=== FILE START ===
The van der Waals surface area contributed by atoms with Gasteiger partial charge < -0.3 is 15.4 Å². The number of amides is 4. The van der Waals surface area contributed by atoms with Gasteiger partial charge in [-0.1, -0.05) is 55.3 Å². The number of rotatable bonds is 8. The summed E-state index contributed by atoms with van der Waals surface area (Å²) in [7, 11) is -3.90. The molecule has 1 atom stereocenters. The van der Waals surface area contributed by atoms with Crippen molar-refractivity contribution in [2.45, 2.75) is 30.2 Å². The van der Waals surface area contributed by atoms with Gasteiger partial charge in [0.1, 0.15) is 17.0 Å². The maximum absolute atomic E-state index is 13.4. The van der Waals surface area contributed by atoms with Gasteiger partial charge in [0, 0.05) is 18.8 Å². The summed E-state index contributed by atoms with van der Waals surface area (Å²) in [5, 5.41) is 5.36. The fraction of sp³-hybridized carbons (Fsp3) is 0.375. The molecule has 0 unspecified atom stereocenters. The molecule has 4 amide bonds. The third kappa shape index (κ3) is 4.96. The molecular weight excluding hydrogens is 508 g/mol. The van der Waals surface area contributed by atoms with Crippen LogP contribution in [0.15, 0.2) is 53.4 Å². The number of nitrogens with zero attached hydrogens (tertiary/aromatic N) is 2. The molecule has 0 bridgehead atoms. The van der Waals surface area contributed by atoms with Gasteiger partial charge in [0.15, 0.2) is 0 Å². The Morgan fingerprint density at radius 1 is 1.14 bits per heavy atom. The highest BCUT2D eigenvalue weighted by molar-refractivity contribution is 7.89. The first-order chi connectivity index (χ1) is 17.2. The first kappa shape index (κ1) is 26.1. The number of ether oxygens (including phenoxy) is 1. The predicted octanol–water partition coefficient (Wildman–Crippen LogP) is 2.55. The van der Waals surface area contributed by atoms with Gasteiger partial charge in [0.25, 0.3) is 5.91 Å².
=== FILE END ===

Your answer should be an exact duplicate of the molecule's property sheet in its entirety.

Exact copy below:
The van der Waals surface area contributed by atoms with Gasteiger partial charge < -0.3 is 15.4 Å². The number of amides is 4. The van der Waals surface area contributed by atoms with Gasteiger partial charge in [-0.1, -0.05) is 55.3 Å². The number of rotatable bonds is 8. The summed E-state index contributed by atoms with van der Waals surface area (Å²) in [7, 11) is -3.90. The molecule has 1 atom stereocenters. The van der Waals surface area contributed by atoms with Crippen molar-refractivity contribution in [2.45, 2.75) is 30.2 Å². The van der Waals surface area contributed by atoms with Gasteiger partial charge in [0.1, 0.15) is 17.0 Å². The maximum absolute atomic E-state index is 13.4. The van der Waals surface area contributed by atoms with Gasteiger partial charge in [0, 0.05) is 18.8 Å². The summed E-state index contributed by atoms with van der Waals surface area (Å²) in [5, 5.41) is 5.36. The fraction of sp³-hybridized carbons (Fsp3) is 0.375. The molecule has 0 unspecified atom stereocenters. The molecule has 4 amide bonds. The third kappa shape index (κ3) is 4.96. The molecular weight excluding hydrogens is 508 g/mol. The van der Waals surface area contributed by atoms with Crippen LogP contribution in [0.15, 0.2) is 53.4 Å². The number of nitrogens with zero attached hydrogens (tertiary/aromatic N) is 2. The molecule has 0 bridgehead atoms. The van der Waals surface area contributed by atoms with Gasteiger partial charge in [0.15, 0.2) is 0 Å². The Morgan fingerprint density at radius 1 is 1.14 bits per heavy atom. The highest BCUT2D eigenvalue weighted by molar-refractivity contribution is 7.89. The first-order chi connectivity index (χ1) is 17.2. The first kappa shape index (κ1) is 26.1. The number of ether oxygens (including phenoxy) is 1. The predicted octanol–water partition coefficient (Wildman–Crippen LogP) is 2.55. The van der Waals surface area contributed by atoms with Gasteiger partial charge in [0.25, 0.3) is 5.91 Å².